The Landmarks Preservation Commission has approved a proposal to landmark the twin Civil War-era cast-iron buildings at 827-831 Broadway, the former studio to artists Willem and Elaine de Kooning. In addition to the De Koonings, the buildings also served as studio space for Paul Jenkins, and as home for the likes of MoMA curator William Rubin, whose loft was designed by Richard Meier and adorned in work by artists of the New York School.
“What really elevates this building is it's cultural history,” said Landmarks Preservation Commission chair Meenaskshi Srinivasan before the commission’s unanimous vote of approval. “This building embodies the art scene of New York post-World War II.”
The vote represents an unusual kind of designation for the commission that takes into special account the cultural history of the site. (Similar designations include the Stonewall Inn and Tammany Hall.) “The building itself, regardless of the destination, is worthy of designation,” said Commissioner Frederick Bland. “What happened in it, regardless of the building, is worthy of designation."
10/17/17: A proposal to landmark the former home and studio of artist Willem de Kooning received unanimous support at a public hearing held at the Landmarks Preservation Commission on Tuesday morning.
Last month, the LPC had calendared the cast iron buildings at 827-831 Broadway, to formally consider designating them an NYC landmark, and Tuesday’s meeting constituted the next step in making that a reality.
The Greenwich Village Society for Historic Preservation spearheaded the campaign to the landmark the buildings, and while the LPC had rejected this proposal last year, the LPC changed its mind this year.
At Tuesday’s meeting, Andrew Berman, the executive director of the GVSHP, reminded the Commission of the buildings’ history not just as an “unparalleled nexus of the art world,” but also the twin buildings’ relationship to Allan Wilson, the man who invented some of the first successful sewing machines, and Pierre Lorillard III, the grandson of the tobacco company founder, Pierre Abraham Lorillard.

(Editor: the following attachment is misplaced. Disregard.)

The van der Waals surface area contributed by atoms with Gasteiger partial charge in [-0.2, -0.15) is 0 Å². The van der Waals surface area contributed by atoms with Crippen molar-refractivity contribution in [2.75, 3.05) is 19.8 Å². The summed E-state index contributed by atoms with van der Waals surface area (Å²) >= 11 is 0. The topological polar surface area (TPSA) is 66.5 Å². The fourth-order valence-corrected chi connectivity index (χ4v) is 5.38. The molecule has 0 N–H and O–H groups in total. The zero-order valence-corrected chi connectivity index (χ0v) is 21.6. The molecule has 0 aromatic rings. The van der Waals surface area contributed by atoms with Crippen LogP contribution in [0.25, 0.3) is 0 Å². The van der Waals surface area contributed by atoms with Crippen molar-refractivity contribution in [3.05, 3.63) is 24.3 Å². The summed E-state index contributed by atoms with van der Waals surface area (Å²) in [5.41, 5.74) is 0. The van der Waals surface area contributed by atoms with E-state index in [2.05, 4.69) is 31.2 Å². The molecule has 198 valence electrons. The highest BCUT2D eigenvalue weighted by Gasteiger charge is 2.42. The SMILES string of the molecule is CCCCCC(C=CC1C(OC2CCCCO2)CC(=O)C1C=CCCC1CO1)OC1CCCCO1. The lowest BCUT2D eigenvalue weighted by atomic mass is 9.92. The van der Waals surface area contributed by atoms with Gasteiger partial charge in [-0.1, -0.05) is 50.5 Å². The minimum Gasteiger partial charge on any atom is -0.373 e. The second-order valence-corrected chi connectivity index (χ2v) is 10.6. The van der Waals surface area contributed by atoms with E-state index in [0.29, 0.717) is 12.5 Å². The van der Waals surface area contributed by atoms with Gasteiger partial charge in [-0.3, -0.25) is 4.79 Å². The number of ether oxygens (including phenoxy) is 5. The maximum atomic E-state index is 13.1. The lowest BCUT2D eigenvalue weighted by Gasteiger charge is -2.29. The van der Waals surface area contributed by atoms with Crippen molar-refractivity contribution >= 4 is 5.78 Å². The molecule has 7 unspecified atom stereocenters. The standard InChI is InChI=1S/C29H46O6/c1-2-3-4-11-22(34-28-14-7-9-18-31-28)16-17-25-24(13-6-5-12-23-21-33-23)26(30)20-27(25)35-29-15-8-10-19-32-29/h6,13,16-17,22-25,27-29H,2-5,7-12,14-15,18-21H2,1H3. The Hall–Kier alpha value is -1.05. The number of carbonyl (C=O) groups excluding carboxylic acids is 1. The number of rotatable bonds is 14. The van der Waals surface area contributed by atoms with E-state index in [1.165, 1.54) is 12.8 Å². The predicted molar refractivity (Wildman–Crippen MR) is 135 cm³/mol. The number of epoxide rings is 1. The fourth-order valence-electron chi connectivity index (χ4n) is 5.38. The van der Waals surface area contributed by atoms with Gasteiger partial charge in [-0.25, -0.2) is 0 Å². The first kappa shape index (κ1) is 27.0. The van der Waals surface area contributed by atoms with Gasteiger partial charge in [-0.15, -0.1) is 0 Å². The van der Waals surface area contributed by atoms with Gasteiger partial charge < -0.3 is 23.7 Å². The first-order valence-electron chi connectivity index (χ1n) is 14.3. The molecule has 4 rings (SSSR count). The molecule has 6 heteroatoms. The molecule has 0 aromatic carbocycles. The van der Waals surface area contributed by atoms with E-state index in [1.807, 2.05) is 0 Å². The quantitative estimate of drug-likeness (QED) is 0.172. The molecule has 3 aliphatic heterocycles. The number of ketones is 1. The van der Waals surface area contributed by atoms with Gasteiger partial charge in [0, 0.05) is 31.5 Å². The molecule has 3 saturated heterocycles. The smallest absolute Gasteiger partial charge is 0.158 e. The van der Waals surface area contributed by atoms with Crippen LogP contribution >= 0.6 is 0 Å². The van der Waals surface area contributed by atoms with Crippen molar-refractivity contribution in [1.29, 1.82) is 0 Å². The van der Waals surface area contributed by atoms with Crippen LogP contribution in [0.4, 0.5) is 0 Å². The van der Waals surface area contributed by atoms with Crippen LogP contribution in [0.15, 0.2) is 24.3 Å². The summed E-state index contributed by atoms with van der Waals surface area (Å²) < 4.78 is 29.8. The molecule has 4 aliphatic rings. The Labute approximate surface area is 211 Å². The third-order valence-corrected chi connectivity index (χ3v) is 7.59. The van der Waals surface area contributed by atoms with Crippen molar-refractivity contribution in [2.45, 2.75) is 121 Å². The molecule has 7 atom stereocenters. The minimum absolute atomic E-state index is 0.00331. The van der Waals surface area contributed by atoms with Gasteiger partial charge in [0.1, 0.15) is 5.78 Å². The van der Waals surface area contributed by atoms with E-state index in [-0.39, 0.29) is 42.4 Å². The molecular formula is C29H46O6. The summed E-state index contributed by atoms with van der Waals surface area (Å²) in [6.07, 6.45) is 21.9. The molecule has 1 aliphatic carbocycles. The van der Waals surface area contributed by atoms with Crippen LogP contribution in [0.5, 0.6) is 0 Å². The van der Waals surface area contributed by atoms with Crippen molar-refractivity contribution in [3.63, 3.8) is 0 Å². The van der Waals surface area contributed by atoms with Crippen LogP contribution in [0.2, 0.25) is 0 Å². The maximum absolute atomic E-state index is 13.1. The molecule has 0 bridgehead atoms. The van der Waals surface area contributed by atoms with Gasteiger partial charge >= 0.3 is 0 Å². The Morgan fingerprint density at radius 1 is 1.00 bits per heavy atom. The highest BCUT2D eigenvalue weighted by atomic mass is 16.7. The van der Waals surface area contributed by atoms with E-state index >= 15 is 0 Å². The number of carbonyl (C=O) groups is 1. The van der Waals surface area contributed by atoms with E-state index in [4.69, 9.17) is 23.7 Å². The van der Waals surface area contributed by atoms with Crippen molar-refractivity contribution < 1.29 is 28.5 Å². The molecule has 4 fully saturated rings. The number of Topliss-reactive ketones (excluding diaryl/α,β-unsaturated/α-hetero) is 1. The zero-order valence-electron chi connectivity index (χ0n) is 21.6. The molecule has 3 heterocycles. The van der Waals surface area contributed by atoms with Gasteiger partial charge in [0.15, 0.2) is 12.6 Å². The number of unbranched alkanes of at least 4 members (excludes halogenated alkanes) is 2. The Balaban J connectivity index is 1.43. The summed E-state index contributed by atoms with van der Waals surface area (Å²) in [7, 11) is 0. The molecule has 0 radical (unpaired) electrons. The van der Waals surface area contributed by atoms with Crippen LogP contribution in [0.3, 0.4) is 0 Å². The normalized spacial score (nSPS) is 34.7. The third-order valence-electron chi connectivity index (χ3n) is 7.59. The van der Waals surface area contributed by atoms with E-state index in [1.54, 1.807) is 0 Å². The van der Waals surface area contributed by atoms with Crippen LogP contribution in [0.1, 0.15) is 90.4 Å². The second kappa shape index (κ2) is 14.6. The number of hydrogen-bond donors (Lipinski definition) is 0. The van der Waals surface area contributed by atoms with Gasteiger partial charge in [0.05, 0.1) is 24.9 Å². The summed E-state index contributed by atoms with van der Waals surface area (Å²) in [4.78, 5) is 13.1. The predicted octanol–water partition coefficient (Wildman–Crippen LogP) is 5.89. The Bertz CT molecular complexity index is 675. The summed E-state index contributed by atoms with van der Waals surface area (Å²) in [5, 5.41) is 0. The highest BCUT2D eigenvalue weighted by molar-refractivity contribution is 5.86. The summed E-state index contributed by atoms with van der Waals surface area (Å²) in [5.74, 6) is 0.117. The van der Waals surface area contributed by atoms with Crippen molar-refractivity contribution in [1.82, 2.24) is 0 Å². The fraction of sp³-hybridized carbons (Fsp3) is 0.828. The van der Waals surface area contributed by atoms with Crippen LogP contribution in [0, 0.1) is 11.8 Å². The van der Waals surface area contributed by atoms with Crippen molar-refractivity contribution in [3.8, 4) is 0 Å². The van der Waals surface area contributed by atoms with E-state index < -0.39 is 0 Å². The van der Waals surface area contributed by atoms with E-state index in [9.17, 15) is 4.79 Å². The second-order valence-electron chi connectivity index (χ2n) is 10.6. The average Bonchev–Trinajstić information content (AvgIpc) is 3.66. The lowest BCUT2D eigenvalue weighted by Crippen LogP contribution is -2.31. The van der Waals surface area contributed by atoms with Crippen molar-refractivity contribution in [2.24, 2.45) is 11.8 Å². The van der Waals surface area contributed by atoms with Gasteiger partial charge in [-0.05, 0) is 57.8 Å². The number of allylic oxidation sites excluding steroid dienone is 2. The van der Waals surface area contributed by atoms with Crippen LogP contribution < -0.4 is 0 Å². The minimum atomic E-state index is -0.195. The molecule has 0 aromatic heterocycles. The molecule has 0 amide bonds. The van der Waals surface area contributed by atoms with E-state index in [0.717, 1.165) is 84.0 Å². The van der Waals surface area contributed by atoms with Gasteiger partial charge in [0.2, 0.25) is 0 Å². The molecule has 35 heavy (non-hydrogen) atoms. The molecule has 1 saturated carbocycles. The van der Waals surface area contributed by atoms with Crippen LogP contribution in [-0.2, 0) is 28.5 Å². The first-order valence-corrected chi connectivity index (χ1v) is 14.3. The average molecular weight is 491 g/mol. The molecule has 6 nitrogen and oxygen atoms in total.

Berman had previously expounded his feelings towards the twin structures in a New York Times op-ed published in August. In the op-ed, he details how Lorillard III asked architect Griffith Thomas to design the buildings for “retail, office and manufacturing space, a mixed-use building 100 years before the term became a real estate cliché,” in the 1860s.
Wheeler & Wilson Manufacturing (Allan Wilson’s company) was one of the first tenants, and most recently Howard Kaplan Antiques occupied the ground floor for over three decades.
De Kooning’s move to the building in the 1950s, subsequently prompted the move of artists like Paul Jenkins and Larry Poons to the building as well. de Kooning’s wife, Elaine painted a presidential portrait of John F. Kennedy in the building.
Many others spoke in favor of landmarking the buildings on Tuesday, including representatives of the Willem de Kooning Foundation, the Historic Districts Council, and The Victorian Society of New York. City Council member Rosie Mendez also dashed in for a few minutes to urge the Commission to vote in favor of the buildings.
For preservationists, the designation has been particularly pressing since a developer proposed demolishing the buildings last year to replace them with a 14-story office tower. The developer has since withdrawn the demolition application, and now intends to submit a proposal after the Commission decides on the buildings. At Tuesday’s meeting, a representative for the developer informed the Commission that they had brought on DXA Studio to design an addition to the existing structures, and would present those plans after the Commission had made its decision.
The Commission will vote on landmarking the buildings on October 31.